Pretty Paper, Pretty Ribbons Read 19375 times


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Re: Pretty Paper, Pretty Ribbons
« Reply #150 on: June 26, 2014, 10:27:28 pm »
Sal nodded, Hank was who she'd wanted to go see, even before the Sheriff. He knew the in's and out's of the towns better than the gossips. People's tongues were even more liberal when they imbibed she supposed, and Hank had great hearing.

Still, as they walked, Sal couldn't help feeling the hair on the back of her neck raise. There were folks here that wouldn't take to kindly to seeing her and Jake together. She slipped her hand into his, her other hand hovered near the gun at her side.

They made it to the Wagon Wheel with little fuss though. Sal took a quick scan around and noticed a few familiar and unfriendly face, their eyes quickly darting away. She gave Jake a meaningful look and walked in a round about way toward the bar, keeping the men to her side and their backs from them.

Hank was busy having some kind of discussion with one of the girls when they made it up to the bar, but when he saw her he did a double take and walked over. "Well, look who's the little returned rebel, runnin out on her future in-laws and coming back looking like a ranch hand, and wearin' a gun again no less." Sal cleared her throat and shifted her eyes toward Jake.

Hank looked over and his eyes about bugged out if his head before he recovered his wits, "Good to see ya Doc." So news hadn't traveled to him yet, despite all the eyes. Hank cleared his throat and took a look around the room. "Why don't you two just go on back to the office. I'll be along shortly with some drinks and we can talk. Still got a couple bottles of the good stuff."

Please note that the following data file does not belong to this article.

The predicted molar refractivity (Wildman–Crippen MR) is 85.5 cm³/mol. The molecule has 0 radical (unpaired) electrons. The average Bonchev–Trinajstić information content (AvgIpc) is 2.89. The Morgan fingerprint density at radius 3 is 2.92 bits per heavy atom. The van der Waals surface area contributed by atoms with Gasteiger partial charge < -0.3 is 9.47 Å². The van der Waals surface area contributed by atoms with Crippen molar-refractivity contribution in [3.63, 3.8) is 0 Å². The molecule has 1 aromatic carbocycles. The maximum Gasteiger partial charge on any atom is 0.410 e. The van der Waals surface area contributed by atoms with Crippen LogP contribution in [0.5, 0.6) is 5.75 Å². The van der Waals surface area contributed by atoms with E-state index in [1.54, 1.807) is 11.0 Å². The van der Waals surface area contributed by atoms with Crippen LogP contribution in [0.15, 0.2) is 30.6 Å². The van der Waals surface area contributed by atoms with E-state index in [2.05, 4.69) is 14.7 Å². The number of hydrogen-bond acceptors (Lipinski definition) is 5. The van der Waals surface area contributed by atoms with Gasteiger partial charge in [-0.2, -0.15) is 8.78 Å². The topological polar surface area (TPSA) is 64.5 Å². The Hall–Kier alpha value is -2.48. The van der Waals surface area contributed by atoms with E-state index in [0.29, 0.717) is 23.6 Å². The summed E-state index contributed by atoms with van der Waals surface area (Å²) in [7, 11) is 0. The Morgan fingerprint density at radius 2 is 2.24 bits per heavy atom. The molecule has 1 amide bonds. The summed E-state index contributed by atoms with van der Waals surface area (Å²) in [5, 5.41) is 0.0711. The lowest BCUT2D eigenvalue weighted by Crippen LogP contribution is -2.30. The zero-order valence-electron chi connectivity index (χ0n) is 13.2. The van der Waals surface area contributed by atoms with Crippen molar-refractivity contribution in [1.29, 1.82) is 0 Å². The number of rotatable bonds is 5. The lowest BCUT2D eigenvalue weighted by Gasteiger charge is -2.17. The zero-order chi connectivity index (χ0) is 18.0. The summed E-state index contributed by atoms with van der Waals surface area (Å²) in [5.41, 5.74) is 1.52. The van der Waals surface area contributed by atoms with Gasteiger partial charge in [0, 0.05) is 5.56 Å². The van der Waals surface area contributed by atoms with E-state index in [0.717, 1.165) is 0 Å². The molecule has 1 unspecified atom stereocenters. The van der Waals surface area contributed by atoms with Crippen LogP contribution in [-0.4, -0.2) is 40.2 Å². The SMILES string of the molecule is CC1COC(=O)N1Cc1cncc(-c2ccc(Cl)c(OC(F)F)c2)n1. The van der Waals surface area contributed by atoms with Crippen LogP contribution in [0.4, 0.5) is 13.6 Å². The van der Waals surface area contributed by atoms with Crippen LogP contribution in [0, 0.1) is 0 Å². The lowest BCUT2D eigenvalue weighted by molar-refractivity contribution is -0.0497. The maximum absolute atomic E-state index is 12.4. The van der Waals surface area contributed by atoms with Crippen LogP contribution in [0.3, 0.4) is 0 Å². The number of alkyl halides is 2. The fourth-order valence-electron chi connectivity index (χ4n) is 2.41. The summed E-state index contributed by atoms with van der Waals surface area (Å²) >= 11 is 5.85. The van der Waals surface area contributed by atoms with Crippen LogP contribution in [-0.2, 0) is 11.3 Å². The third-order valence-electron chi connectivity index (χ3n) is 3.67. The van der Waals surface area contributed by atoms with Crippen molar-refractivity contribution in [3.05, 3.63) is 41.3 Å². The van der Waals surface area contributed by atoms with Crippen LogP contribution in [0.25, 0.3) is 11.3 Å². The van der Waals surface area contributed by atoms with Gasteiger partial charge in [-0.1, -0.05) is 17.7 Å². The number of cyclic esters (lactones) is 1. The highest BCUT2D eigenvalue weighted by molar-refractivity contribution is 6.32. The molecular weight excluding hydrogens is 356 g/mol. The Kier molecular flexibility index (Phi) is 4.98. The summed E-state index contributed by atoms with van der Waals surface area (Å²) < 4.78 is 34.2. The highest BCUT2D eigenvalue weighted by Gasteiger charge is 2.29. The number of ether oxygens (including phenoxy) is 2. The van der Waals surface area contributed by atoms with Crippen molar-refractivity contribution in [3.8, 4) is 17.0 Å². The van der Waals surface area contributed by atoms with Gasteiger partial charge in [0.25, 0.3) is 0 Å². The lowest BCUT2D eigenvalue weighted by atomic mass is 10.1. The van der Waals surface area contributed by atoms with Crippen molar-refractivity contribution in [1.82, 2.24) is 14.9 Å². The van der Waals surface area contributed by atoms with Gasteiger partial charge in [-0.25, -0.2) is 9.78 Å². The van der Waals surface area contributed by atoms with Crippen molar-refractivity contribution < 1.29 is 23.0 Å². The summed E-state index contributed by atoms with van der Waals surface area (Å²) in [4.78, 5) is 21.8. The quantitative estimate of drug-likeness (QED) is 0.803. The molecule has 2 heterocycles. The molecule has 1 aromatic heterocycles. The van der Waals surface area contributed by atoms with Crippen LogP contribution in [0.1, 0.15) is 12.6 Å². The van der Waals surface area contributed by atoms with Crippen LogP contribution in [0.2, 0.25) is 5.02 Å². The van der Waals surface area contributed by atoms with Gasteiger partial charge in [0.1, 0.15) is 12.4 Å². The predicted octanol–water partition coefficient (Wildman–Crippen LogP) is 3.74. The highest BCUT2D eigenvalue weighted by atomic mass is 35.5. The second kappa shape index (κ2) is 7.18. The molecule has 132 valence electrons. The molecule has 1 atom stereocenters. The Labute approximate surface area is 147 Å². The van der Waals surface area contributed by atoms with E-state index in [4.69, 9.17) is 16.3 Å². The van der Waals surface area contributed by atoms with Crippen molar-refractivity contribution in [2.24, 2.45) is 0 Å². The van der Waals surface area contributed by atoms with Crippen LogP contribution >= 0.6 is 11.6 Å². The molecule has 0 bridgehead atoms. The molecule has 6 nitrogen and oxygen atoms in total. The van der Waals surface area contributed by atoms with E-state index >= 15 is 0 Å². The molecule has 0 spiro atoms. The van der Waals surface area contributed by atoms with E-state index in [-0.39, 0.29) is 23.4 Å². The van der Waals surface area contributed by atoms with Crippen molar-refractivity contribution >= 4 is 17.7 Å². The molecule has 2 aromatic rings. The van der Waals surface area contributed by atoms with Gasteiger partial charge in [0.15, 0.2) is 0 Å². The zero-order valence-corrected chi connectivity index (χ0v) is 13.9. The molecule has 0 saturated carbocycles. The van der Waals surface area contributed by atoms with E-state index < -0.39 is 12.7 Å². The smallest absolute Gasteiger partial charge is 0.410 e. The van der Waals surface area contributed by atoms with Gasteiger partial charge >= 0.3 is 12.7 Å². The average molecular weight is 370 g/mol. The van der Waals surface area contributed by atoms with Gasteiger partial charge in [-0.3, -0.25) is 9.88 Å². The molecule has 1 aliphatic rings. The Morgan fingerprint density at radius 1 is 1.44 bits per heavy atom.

Sal nodded, "Sounds good to me."

They weren't in the office more than a minute or two before Hank came in with a bottle and two glasses and shut the door. He gave them both a crooked smile as he looked them over. "You two went and got hitched, didn't ya?"

Sal smiled, looking over at Jake and Hank nodded, "Well, that deserves a drink." He poured into the two glassed, handing one to Jake, knowing Sal wouldn't take one. After he took a drink he shook his head, "Don't suppose I can convince you to stay in town till the morning? Fix ya up the suite as a late wedding present?"

Sal raised a brow, "Why wouldn't we just go home?"

Hank looked away and shrugged, "Since the Marshall's men have been in town folks have been behavin' themselves... but before..."

"But what?"

Hank shrugged, "I heard there was some not so pleasant things happen when you up and disappeared. Not sure home would be so homey."

Sal grabbed Hank's arm, "You'd tell me if they'd done something to the ranch."